Yufka (Turkish Flatbread)

Darina Allen


  • 110g (4oz/scant 1 cup) strong white flour 110g (4oz/scant 1 cup) plain white flour
  • 50g (2oz/scant 1/2 cup) wholemeal flour (sieved) 1 scant teaspoon salt
  • 200 – 225ml (7 – 8fl oz/scant 1 cup – 1 cup) tepid water



This is a version of the Yufka (similar to lavash) that Sarit Packer and Itamar Srulovich from Honey & Co. in London showed us how to make when they taught at Ballymaloe Cookery School in 2015. You could use 275g plain flour instead of the mix of three flours called for here.

Yufka is perfect for wrapping shawarma or as a side. Traditionally it is baked on a large convex iron griddle on an outdoor wood-burning stove, but a griddle or non- stick pan works perfectly. The size of the flatbread can vary – I have eaten a yufka, almost as large as a bicycle wheel in Turkey.

Mix all the flours (or see the intro) and the salt in a bowl. Add 200ml (7fl oz/scant 1 cup) of the tepid water, mix to a dough and knead well for just 3-4 minutes. Add the remaining water if needed to bring it together into a dough. Shape into a roll, then divide into eight pieces, about 50g (2oz) each. Cover and leave to rest for at least 1 hour, though 3-4 hours would be better.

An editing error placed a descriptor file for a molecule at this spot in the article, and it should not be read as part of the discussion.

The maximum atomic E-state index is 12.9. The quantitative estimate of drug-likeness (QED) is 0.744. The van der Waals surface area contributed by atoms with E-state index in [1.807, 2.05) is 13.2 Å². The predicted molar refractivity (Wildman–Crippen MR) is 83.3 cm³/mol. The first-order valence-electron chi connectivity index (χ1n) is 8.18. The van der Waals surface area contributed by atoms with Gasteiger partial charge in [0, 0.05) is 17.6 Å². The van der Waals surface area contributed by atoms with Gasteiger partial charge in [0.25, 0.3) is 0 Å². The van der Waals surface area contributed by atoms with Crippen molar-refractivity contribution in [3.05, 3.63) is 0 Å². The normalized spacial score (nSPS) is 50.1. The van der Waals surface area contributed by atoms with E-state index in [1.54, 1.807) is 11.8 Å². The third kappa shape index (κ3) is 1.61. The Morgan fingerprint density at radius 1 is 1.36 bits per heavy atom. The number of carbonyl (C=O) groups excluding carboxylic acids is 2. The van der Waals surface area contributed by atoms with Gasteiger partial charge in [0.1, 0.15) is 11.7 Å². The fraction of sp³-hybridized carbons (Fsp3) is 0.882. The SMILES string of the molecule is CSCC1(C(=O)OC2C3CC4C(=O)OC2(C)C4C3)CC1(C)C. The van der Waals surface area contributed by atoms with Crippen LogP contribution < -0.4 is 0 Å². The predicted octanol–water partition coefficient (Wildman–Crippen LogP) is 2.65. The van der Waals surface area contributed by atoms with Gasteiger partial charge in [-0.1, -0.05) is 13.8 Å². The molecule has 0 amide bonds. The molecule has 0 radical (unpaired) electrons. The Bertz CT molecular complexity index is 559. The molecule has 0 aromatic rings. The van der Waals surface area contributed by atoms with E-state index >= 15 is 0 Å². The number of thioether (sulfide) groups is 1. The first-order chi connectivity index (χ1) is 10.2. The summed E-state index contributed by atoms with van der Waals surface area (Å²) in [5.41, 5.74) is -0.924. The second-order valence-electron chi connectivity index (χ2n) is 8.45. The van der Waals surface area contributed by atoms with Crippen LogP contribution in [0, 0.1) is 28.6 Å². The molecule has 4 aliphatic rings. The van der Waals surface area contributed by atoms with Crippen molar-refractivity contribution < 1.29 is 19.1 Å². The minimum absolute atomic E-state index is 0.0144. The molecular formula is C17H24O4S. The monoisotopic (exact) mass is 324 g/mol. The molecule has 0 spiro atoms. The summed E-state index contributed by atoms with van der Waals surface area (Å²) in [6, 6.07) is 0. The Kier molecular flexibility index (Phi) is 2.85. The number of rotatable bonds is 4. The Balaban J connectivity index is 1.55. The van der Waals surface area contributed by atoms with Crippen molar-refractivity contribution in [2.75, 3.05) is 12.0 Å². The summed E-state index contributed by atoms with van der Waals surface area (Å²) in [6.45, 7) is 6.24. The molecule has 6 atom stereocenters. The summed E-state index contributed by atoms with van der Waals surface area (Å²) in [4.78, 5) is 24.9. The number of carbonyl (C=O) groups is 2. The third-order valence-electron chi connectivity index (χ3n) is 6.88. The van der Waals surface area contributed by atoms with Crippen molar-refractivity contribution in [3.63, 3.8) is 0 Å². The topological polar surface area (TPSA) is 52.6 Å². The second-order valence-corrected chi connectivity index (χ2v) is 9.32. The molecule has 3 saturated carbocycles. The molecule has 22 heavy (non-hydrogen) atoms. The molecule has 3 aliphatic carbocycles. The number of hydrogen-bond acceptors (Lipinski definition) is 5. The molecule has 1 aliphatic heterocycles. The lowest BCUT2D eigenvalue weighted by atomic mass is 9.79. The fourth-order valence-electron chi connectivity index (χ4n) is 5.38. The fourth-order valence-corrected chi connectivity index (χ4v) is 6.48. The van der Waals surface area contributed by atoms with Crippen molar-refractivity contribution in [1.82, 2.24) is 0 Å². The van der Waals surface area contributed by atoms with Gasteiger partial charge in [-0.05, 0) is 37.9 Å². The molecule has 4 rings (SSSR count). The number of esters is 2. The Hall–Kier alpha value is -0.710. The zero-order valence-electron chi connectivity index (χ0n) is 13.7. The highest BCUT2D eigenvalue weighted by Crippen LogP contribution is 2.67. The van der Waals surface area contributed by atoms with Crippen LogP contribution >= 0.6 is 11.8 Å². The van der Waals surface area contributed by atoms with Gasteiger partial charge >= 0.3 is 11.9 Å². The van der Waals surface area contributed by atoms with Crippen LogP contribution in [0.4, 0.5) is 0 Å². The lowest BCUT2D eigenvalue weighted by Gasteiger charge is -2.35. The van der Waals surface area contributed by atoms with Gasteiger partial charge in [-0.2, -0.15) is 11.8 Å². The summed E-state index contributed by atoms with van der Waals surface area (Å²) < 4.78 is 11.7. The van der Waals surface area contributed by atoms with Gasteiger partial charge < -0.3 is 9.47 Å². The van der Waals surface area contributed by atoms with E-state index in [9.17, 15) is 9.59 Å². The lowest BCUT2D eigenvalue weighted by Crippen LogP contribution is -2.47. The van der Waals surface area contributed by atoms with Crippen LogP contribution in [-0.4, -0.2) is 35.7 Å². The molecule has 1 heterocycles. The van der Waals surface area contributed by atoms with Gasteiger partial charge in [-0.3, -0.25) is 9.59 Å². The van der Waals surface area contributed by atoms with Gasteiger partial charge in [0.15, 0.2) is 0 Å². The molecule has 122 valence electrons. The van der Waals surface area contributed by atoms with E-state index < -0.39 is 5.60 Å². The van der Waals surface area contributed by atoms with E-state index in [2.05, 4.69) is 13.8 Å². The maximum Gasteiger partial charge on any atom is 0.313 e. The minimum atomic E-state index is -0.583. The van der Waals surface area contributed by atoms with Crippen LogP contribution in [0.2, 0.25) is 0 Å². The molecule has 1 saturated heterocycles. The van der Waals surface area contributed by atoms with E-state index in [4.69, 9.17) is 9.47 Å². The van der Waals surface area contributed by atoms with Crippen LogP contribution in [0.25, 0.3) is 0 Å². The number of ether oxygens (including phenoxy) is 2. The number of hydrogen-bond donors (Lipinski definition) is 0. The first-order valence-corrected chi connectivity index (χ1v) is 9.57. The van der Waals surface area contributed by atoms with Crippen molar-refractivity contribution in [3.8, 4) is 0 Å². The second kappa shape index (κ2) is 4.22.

When the dough has rested, roll each piece into a thin round, approx. 23cm (9 inch). Heat a griddle or large iron or non-stick frying pan over a medium to high heat.

Working with one at a time, cook the yufka quickly on both sides until light golden

and puffed in spots, about 2 minutes on each side. Transfer to a plate. Cooked flatbreads steam as they stack.

Eat immediately or the yufka can be stacked for several days, weeks or even months, in a dry place. Yufka may also be frozen. To reheat before eating, mist or sprinkle a yufka with warm water. Fold it in half or into quarters, wrap it in a clean cloth and allow to soften for about 30 minutes.

Enjoy with butter, honey, cheese, or a Turkish stew. Alternatively, if you fill yufka with roasted vegetables, cured meat and salads, they are then called dűrűm, which means ‘roll’. We save stale yufka to serve with a cheeseboard.